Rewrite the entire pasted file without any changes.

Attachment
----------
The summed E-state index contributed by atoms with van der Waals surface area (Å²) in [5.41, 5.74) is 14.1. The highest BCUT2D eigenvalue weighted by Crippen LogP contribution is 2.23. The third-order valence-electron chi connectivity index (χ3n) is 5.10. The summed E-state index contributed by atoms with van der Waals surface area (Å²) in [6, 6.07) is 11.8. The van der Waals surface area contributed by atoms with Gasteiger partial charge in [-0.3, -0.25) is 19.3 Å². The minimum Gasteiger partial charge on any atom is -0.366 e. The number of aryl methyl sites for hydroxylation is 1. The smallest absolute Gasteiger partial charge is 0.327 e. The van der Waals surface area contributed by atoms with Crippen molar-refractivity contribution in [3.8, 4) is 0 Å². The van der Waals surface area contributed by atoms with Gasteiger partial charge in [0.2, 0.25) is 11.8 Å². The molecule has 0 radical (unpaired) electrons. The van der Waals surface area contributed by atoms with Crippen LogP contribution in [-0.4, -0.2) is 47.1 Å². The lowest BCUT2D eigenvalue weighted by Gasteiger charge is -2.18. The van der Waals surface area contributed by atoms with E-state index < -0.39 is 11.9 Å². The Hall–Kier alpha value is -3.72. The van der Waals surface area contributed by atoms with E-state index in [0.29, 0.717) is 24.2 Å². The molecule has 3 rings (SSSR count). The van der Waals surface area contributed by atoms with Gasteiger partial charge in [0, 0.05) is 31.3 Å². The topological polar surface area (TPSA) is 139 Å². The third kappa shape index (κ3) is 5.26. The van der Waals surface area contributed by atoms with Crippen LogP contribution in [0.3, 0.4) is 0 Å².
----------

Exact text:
The summed E-state index contributed by atoms with van der Waals surface area (Å²) in [5.41, 5.74) is 14.1. The highest BCUT2D eigenvalue weighted by Crippen LogP contribution is 2.23. The third-order valence-electron chi connectivity index (χ3n) is 5.10. The summed E-state index contributed by atoms with van der Waals surface area (Å²) in [6, 6.07) is 11.8. The van der Waals surface area contributed by atoms with Gasteiger partial charge in [-0.3, -0.25) is 19.3 Å². The minimum Gasteiger partial charge on any atom is -0.366 e. The number of aryl methyl sites for hydroxylation is 1. The smallest absolute Gasteiger partial charge is 0.327 e. The van der Waals surface area contributed by atoms with Crippen molar-refractivity contribution in [3.8, 4) is 0 Å². The van der Waals surface area contributed by atoms with Gasteiger partial charge in [0.2, 0.25) is 11.8 Å². The molecule has 0 radical (unpaired) electrons. The van der Waals surface area contributed by atoms with Crippen LogP contribution in [-0.4, -0.2) is 47.1 Å². The lowest BCUT2D eigenvalue weighted by Gasteiger charge is -2.18. The van der Waals surface area contributed by atoms with E-state index < -0.39 is 11.9 Å². The Hall–Kier alpha value is -3.72. The van der Waals surface area contributed by atoms with E-state index in [0.29, 0.717) is 24.2 Å². The molecule has 3 rings (SSSR count). The van der Waals surface area contributed by atoms with Gasteiger partial charge in [0, 0.05) is 31.3 Å². The topological polar surface area (TPSA) is 139 Å². The third kappa shape index (κ3) is 5.26. The van der Waals surface area contributed by atoms with Crippen LogP contribution in [0.3, 0.4) is 0 Å².